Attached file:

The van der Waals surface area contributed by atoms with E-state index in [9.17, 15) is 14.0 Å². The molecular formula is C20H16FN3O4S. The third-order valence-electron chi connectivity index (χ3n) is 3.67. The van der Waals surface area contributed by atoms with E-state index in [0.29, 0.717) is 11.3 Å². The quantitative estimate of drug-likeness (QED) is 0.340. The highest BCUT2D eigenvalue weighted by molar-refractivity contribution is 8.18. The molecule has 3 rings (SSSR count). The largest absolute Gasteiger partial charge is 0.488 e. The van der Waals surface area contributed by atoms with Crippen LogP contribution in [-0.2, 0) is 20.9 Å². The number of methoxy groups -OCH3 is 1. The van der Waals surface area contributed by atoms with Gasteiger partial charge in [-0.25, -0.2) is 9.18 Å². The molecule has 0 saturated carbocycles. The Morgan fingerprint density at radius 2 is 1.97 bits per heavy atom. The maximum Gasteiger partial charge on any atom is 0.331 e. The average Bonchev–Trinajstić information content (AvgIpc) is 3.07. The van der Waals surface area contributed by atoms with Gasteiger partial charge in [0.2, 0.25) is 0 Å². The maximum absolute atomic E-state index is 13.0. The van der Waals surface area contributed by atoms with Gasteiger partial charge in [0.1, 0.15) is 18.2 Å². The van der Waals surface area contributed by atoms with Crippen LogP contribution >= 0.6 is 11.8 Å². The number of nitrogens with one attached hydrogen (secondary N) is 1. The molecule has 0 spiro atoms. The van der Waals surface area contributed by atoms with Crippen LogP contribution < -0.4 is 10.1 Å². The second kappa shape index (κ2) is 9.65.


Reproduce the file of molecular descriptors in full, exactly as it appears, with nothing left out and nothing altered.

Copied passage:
The van der Waals surface area contributed by atoms with E-state index in [9.17, 15) is 14.0 Å². The molecular formula is C20H16FN3O4S. The third-order valence-electron chi connectivity index (χ3n) is 3.67. The van der Waals surface area contributed by atoms with E-state index in [0.29, 0.717) is 11.3 Å². The quantitative estimate of drug-likeness (QED) is 0.340. The highest BCUT2D eigenvalue weighted by molar-refractivity contribution is 8.18. The molecule has 3 rings (SSSR count). The largest absolute Gasteiger partial charge is 0.488 e. The van der Waals surface area contributed by atoms with Crippen LogP contribution in [-0.2, 0) is 20.9 Å². The number of methoxy groups -OCH3 is 1. The van der Waals surface area contributed by atoms with Gasteiger partial charge in [-0.25, -0.2) is 9.18 Å². The molecule has 0 saturated carbocycles. The Morgan fingerprint density at radius 2 is 1.97 bits per heavy atom. The maximum Gasteiger partial charge on any atom is 0.331 e. The average Bonchev–Trinajstić information content (AvgIpc) is 3.07. The van der Waals surface area contributed by atoms with Gasteiger partial charge in [0.2, 0.25) is 0 Å². The maximum absolute atomic E-state index is 13.0. The van der Waals surface area contributed by atoms with Gasteiger partial charge in [0.1, 0.15) is 18.2 Å². The van der Waals surface area contributed by atoms with Crippen LogP contribution >= 0.6 is 11.8 Å². The number of nitrogens with one attached hydrogen (secondary N) is 1. The molecule has 0 spiro atoms. The van der Waals surface area contributed by atoms with Crippen LogP contribution < -0.4 is 10.1 Å². The second kappa shape index (κ2) is 9.65.